“The government wants to solve the outstanding problems with Kurdistan, but not through pressure and a referendum, which will never lead to independence, as the majority of Iraqi and international forces reject Kurdistan’s secession from Iraq,” Sahyoud added.
The visit of the Kurdish delegation to Baghdad did not include members of the Patriotic Union of Kurdistan, the Movement for Change (also known as Gorran) and the Kurdistan Islamic Union. All the Iraqi figures who met with the delegation advised postponing the referendum and warned against secession. Also, the Iraq's supreme Shiite authority, Ali Sistani, refused to host the delegation in the province of Najaf as had been planned, and this was interpreted as opposition to the Kurdish referendum.
This comes in light of the continued Turkish and Iranian rejection of the region's continuing steps to hold the referendum, and it may not have been by sheer coincidence that the visit of the Kurdish delegation to Baghdad coincided with the visit of the chief of staff of the Iranian armed forces to Ankara to meet with his Turkish counterpart. They announced a common position against the Kurdish steps toward independence so as not to “lead to a series of tensions and confrontations inside Iraq that would affect neighboring countries.”
All this opposition to the referendum has made the Iraqi government think twice before responding to the four demands put forward by the Kurdish delegation, Al-Monitor learned from sources close to the talks. The demands consisted of “allowing the region to act at its discretion when it comes to the oil wells located in the north of the country, demarcating the administrative border of the region by annexing the disputed areas that are now under the control of the Kurdish peshmerga forces, giving Erbil 17% of the country's overall budget and finally implementing Article 140 of the Iraqi Constitution related to the normalization of the situation in Kirkuk.”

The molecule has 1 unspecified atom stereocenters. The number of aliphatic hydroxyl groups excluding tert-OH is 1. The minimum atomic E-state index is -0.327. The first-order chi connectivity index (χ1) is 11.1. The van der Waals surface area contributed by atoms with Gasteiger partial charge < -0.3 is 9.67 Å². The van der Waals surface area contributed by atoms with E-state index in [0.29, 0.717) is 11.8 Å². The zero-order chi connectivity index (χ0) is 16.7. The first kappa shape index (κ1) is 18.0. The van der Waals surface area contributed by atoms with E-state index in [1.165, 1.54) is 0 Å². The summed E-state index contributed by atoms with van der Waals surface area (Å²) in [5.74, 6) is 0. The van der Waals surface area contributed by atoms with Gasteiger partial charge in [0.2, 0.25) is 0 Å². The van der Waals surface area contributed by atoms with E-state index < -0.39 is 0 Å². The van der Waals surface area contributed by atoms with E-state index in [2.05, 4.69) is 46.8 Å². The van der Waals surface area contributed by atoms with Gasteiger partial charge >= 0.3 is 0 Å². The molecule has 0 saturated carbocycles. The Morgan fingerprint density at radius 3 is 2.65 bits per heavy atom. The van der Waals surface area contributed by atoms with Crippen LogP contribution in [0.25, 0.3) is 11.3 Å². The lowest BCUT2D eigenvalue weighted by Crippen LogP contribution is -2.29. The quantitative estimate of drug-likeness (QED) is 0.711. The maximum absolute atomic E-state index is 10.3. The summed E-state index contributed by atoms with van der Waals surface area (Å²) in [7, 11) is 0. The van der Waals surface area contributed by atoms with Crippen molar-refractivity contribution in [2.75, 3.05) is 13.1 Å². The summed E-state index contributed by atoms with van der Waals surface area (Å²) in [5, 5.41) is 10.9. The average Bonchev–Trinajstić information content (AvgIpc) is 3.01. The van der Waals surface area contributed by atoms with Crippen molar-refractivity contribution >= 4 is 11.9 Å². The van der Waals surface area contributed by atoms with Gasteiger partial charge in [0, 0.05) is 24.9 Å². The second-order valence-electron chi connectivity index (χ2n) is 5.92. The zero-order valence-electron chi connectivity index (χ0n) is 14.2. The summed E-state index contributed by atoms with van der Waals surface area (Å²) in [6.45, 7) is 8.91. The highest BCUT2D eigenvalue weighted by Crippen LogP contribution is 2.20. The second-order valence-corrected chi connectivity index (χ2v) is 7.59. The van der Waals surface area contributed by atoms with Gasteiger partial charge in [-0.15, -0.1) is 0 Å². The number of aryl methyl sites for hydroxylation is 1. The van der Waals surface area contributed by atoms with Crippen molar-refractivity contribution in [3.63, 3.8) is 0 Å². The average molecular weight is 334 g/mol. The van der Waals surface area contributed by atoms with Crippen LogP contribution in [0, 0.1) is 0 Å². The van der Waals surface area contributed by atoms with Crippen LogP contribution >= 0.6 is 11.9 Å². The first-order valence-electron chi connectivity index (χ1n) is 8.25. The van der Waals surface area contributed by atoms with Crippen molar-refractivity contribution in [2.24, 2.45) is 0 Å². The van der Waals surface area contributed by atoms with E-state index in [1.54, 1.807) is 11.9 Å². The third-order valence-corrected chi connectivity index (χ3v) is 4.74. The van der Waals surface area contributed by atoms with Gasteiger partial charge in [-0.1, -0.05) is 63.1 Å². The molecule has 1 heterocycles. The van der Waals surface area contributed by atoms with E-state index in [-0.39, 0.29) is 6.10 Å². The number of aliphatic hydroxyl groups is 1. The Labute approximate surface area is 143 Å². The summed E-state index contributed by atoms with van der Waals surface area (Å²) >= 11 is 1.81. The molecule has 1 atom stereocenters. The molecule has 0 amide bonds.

The central government appears to be pursuing a “brinkmanship” policy with the Kurds. It will not rush to make any concessions and is counting on domestic and international positions to get rid of or postpone the referendum. Meanwhile, Barzani's Kurdistan Democratic Party will try to prove its seriousness in organizing the referendum.
However, the fact that the main Kurdish parties in the province of Sulaimaniyah (the Patriotic Union of Kurdistan and the Movement for Change), which are close to Iran, accepted the minimum promises made by Baghdad (as per Bakhtiar’s statement) may lead to the reversal of the equation in the region and the postponement of the referendum.
The Kurdish sources who spoke to Al-Monitor confirmed that the Kurdish delegation would go to Tehran, Ankara and perhaps to Washington and some Gulf states to put forth an idea that might make the referendum acceptable. The idea is that “the referendum will not lead to independence but will be a pressure tool in the negotiations with Baghdad that have been going on for years without any tangible result.”